House Courts and Criminal Code Committee to hear sentencing bills

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A trio of Republican Indiana House bills will be heard before the Courts and Criminal Code Committee on Monday, including two pieces of legislation focused on sentencing.

Among the three bills is House Bill 1369, authored by Rep. Robert Morris, R-Fort Wayne, which would allow inmates to petition for relief from their sentences for certain offenses committed before July 1, 2014. Offenses include theft and dealing in or possession of cocaine, narcotic drugs, methamphetamines, Schedule I through V controlled substances, marijuana, hash oil, hashish or salvia.

Inmates would only be eligible if they have no prior felony conviction for battery, domestic battery, strangulation or one of 26 violent crimes under Indiana Code § 11-12-3.7-6.

The bill would reduce the number of consecutive years an inmate must be confined in the Department of Correction for an offense committed before July 1, 2014, before the DOC identifies the inmate to the parole board and provides the parole board with the inmate’s offender progress report.

In addition, the bill provides that, upon recommendation of the DOC, the parole board may consider certain factors and discharge an inmate if: the inmate has served a sentence for an offense that was committed before July 1, 2014, that meets or exceeds 75% of the current advisory sentence including any credit time earned or accrued for the offense on the date the inmate files for a petition for discharge; or the inmate has served a sentence for an offense that was commuted before the July 1, 2014, date that meets or exceeds 75% of the maximum sentence for the same offense that the inmate is currently petitioning for relief.

Finally, the bill provides that when determining whether an inmate has served 75% of their sentence, the parole board must consider the substantially equivalent offense committed before July 1, 2014, and any enhancing circumstance.

The Legislative Services Agency estimated that 440 inmates who were confined in DOC facilities on July 1, 2021, would’ve been eligible for a review of their records. In a fiscal report, LSA determined it couldn’t estimate the number of inmates who might qualify for early release under the bill because of the limited information available about prior offenses.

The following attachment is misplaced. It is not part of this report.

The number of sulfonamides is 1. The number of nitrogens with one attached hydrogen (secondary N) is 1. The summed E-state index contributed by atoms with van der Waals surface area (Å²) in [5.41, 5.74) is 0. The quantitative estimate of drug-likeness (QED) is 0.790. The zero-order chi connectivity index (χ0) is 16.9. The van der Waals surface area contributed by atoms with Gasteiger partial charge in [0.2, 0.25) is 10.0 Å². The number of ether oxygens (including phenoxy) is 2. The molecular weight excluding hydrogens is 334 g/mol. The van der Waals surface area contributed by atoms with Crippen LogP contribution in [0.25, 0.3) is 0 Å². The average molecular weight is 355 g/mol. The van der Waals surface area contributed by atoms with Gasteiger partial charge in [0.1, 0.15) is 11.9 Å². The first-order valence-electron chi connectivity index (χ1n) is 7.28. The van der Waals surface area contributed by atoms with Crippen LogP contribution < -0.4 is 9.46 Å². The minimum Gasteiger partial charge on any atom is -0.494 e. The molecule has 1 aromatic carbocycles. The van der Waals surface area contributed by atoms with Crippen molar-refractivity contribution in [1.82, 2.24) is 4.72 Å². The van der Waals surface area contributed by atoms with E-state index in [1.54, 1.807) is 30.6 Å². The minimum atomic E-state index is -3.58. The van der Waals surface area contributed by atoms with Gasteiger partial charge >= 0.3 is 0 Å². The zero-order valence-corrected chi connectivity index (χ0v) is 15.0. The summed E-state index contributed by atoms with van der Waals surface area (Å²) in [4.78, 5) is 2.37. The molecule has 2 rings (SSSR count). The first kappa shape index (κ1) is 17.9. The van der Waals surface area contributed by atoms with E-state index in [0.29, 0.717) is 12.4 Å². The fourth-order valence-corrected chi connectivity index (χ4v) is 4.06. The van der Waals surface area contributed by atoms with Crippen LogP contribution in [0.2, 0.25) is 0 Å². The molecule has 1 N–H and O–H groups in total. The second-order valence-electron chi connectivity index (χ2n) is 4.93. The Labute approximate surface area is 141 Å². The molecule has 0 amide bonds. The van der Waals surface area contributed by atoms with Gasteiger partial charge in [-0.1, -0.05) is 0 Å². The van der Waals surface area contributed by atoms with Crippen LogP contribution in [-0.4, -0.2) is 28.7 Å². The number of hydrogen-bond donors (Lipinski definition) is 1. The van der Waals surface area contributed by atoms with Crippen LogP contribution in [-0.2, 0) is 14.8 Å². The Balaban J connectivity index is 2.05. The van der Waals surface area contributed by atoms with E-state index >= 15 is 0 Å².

The report offers a table that describes the three methods the parole board may use to discharge eligible inmates.

Another bill the committee will address regarding sentencing is House Bill 1032.

Authored by Rep. Sean Eberhart, R-Shelbyville, HB 1032 would remove sentencing enhancements for battery and malicious mischief that relate to the human immunodeficient virus, or HIV.  The bill would also repeal offenses concerning the donation, sale or transfer of blood or semen that contains HIV.

In the bill’s fiscal note, LSA states that any reduction in the Department of Correction’s population due to the bill would be minor and that it found no convictions or sentences since 2014 for felonies involving the transmission of HIV.

Also up for discussion will be House Bill 1292, regarding compensation for victims of violent crimes.

The bill, authored by Rep. Sharon Negele, R-Attica, would change the definition of “claimant” to include certain family members of a victim and expand the list of expenses eligible for compensation to include crime scene cleanup and replacement windows or doors or locks.

Additionally, the bill would allow the Victim Services Division of the Indiana Criminal Justice Institute to accept proof that evidence was collected during a forensic exam as a claimant’s cooperation with law enforcement. Further, the bill would allow the ICJI to award more than one claimant per victim, but the maximum award would still be $15,000 per claimant for expenses resulting from injury or death.

The Courts and Criminal Code Committee is chaired by Rep. Wendy McNamara, R-Evansville, and the vice chair is Rep. Donna Schaibley, R-Carmel. The meeting is scheduled to begin at 8:30 a.m. Monday in Room 156-B of the Indiana Statehouse. It will also be livestreamed. 

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